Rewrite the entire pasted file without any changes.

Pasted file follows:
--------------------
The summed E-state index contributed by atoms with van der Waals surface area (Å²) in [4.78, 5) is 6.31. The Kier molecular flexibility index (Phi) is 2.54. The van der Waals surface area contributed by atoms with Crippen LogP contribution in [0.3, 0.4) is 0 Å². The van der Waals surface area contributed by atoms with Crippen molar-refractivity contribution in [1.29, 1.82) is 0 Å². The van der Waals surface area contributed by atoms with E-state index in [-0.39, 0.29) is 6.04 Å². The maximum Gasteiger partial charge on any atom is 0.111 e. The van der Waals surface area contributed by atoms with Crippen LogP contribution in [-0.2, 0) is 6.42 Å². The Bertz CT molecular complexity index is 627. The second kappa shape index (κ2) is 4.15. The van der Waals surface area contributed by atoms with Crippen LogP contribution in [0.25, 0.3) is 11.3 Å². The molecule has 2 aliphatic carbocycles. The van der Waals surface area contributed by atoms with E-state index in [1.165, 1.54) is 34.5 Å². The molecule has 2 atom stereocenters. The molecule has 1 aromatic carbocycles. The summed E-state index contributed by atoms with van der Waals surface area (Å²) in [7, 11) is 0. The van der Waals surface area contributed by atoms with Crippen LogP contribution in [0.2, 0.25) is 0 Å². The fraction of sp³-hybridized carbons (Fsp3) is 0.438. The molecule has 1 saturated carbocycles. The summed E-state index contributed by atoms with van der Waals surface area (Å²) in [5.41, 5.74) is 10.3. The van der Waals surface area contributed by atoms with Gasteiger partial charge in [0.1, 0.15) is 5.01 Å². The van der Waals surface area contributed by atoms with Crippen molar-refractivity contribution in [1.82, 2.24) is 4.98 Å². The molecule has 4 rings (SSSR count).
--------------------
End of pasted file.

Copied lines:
The summed E-state index contributed by atoms with van der Waals surface area (Å²) in [4.78, 5) is 6.31. The Kier molecular flexibility index (Phi) is 2.54. The van der Waals surface area contributed by atoms with Crippen LogP contribution in [0.3, 0.4) is 0 Å². The van der Waals surface area contributed by atoms with Crippen molar-refractivity contribution in [1.29, 1.82) is 0 Å². The van der Waals surface area contributed by atoms with E-state index in [-0.39, 0.29) is 6.04 Å². The maximum Gasteiger partial charge on any atom is 0.111 e. The van der Waals surface area contributed by atoms with Crippen LogP contribution in [-0.2, 0) is 6.42 Å². The Bertz CT molecular complexity index is 627. The second kappa shape index (κ2) is 4.15. The van der Waals surface area contributed by atoms with Crippen LogP contribution in [0.25, 0.3) is 11.3 Å². The molecule has 2 aliphatic carbocycles. The van der Waals surface area contributed by atoms with E-state index in [1.165, 1.54) is 34.5 Å². The molecule has 2 atom stereocenters. The molecule has 1 aromatic carbocycles. The summed E-state index contributed by atoms with van der Waals surface area (Å²) in [7, 11) is 0. The van der Waals surface area contributed by atoms with Crippen LogP contribution in [0.2, 0.25) is 0 Å². The fraction of sp³-hybridized carbons (Fsp3) is 0.438. The molecule has 1 saturated carbocycles. The summed E-state index contributed by atoms with van der Waals surface area (Å²) in [5.41, 5.74) is 10.3. The van der Waals surface area contributed by atoms with Gasteiger partial charge in [0.1, 0.15) is 5.01 Å². The van der Waals surface area contributed by atoms with Crippen molar-refractivity contribution in [1.82, 2.24) is 4.98 Å². The molecule has 4 rings (SSSR count).